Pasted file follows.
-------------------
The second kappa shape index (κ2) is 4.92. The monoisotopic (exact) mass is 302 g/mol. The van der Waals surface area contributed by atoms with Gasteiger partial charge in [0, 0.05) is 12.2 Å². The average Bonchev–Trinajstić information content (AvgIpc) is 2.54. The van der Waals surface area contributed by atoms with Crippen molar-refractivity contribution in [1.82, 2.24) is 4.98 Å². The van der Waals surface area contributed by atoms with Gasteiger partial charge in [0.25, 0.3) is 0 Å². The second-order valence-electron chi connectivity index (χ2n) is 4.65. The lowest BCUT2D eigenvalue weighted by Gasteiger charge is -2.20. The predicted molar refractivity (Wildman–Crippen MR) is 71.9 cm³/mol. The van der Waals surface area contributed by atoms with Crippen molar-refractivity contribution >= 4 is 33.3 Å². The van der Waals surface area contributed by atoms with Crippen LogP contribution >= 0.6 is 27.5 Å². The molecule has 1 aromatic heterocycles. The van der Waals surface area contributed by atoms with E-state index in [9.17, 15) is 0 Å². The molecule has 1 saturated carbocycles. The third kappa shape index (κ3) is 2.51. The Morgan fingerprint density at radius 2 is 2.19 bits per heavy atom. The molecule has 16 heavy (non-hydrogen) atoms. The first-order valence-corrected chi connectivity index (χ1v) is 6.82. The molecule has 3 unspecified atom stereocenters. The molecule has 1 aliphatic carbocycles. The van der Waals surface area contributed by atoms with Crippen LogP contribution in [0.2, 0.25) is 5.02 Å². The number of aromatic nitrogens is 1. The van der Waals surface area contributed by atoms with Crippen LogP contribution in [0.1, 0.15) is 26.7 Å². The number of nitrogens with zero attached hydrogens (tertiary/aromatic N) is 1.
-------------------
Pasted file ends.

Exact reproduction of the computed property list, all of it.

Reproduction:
The second kappa shape index (κ2) is 4.92. The monoisotopic (exact) mass is 302 g/mol. The van der Waals surface area contributed by atoms with Gasteiger partial charge in [0, 0.05) is 12.2 Å². The average Bonchev–Trinajstić information content (AvgIpc) is 2.54. The van der Waals surface area contributed by atoms with Crippen molar-refractivity contribution in [1.82, 2.24) is 4.98 Å². The van der Waals surface area contributed by atoms with Gasteiger partial charge in [0.25, 0.3) is 0 Å². The second-order valence-electron chi connectivity index (χ2n) is 4.65. The lowest BCUT2D eigenvalue weighted by Gasteiger charge is -2.20. The predicted molar refractivity (Wildman–Crippen MR) is 71.9 cm³/mol. The van der Waals surface area contributed by atoms with Crippen molar-refractivity contribution >= 4 is 33.3 Å². The van der Waals surface area contributed by atoms with Crippen LogP contribution >= 0.6 is 27.5 Å². The molecule has 1 aromatic heterocycles. The van der Waals surface area contributed by atoms with E-state index in [9.17, 15) is 0 Å². The molecule has 1 saturated carbocycles. The third kappa shape index (κ3) is 2.51. The Morgan fingerprint density at radius 2 is 2.19 bits per heavy atom. The molecule has 16 heavy (non-hydrogen) atoms. The first-order valence-corrected chi connectivity index (χ1v) is 6.82. The molecule has 3 unspecified atom stereocenters. The molecule has 1 aliphatic carbocycles. The van der Waals surface area contributed by atoms with Crippen LogP contribution in [0.2, 0.25) is 5.02 Å². The number of aromatic nitrogens is 1. The van der Waals surface area contributed by atoms with Crippen LogP contribution in [0.1, 0.15) is 26.7 Å². The number of nitrogens with zero attached hydrogens (tertiary/aromatic N) is 1.